Materials such as asbestos, lead, silica, and harsh chemicals, can cause illness and great bodily harm. And the potential long-term health effects of working with these materials can weigh heavily on the minds of our employees.

Construction safety in hazardous conditions

Trenching operations are dangerous, and so is working while tethered to a tall building. And working from ladders and scaffolding both have their own sets of risks.

Construction workers learn to adapt to these working conditions, but the constant attention and hypervigilance required to do these jobs safely wear down their physiological capacity for stress.

Additionally, the construction industry was one of the first industries back to work after the government lifted the COVID-19 lockdown restrictions in early 2021. And the nature of construction means that workers are always close to different people daily.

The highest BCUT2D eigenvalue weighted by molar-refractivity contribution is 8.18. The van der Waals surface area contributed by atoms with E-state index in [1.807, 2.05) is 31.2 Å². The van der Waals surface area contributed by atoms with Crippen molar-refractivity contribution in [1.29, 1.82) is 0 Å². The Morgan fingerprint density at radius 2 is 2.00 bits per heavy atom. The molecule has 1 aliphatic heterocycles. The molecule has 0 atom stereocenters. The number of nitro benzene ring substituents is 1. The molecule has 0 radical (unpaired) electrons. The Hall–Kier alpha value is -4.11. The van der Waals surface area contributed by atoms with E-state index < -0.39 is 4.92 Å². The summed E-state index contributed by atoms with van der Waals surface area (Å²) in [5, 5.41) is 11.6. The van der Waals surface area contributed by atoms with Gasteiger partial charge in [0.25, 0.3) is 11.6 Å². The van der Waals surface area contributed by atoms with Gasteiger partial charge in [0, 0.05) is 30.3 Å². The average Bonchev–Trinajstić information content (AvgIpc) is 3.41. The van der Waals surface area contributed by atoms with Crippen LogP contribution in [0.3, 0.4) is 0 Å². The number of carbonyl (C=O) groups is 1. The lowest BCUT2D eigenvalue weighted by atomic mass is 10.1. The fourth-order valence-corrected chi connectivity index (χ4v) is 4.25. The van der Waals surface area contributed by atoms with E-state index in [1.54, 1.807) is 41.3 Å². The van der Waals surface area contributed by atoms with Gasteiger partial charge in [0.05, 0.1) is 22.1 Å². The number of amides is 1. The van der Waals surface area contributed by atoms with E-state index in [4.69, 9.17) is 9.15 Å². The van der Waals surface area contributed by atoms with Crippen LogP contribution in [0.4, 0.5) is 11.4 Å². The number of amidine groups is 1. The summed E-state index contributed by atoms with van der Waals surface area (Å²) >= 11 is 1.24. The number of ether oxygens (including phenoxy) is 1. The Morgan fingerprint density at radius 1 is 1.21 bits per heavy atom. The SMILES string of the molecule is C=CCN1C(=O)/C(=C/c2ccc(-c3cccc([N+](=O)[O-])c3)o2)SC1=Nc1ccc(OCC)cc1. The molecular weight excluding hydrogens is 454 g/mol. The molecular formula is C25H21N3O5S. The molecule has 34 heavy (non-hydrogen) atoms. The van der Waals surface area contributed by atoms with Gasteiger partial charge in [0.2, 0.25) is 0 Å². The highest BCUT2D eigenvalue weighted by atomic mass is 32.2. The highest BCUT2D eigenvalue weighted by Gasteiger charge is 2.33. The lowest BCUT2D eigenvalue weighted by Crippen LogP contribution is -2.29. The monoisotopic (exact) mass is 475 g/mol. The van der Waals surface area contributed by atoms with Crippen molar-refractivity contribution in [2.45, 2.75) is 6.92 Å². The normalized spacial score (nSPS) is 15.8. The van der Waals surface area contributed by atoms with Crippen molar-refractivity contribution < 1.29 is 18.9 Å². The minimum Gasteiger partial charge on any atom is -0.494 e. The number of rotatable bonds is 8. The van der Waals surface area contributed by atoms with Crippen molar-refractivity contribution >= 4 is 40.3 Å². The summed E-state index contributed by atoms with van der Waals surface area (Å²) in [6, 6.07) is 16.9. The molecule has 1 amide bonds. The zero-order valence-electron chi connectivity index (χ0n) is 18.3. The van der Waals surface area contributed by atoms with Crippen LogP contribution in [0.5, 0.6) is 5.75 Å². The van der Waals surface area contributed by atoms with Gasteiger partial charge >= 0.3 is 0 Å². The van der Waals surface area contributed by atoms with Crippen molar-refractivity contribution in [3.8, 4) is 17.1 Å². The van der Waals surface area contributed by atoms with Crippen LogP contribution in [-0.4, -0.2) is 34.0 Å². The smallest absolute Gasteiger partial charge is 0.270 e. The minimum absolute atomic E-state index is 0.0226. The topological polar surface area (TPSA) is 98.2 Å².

The continual stress of potentially contracting the coronavirus and carrying it back to friends and family is another stressor we should consider.


Financial stress and construction safety:

Most construction workers are hourly employees, and their work is either seasonal or affected by the weather in one way or another.

Work demands can also fluctuate depending on how many projects a construction company wins or loses in its bidding process. As a result, employees are either laid off when work is slow or asked to work overtime when the workload increases.

The fluctuating work schedule creates financial insecurity for many workers, another ongoing stress source.

Another stressor for construction workers is the investment in tools they carry from job site to job site. Not only do they need to supply their own tools, but they also need to invest in a dedicated work truck to transport them.

Add to that the fuel, maintenance, and secondary travel expenses of this ‘toolbox on wheels,’ and we can see that these are financial stressors unique to construction.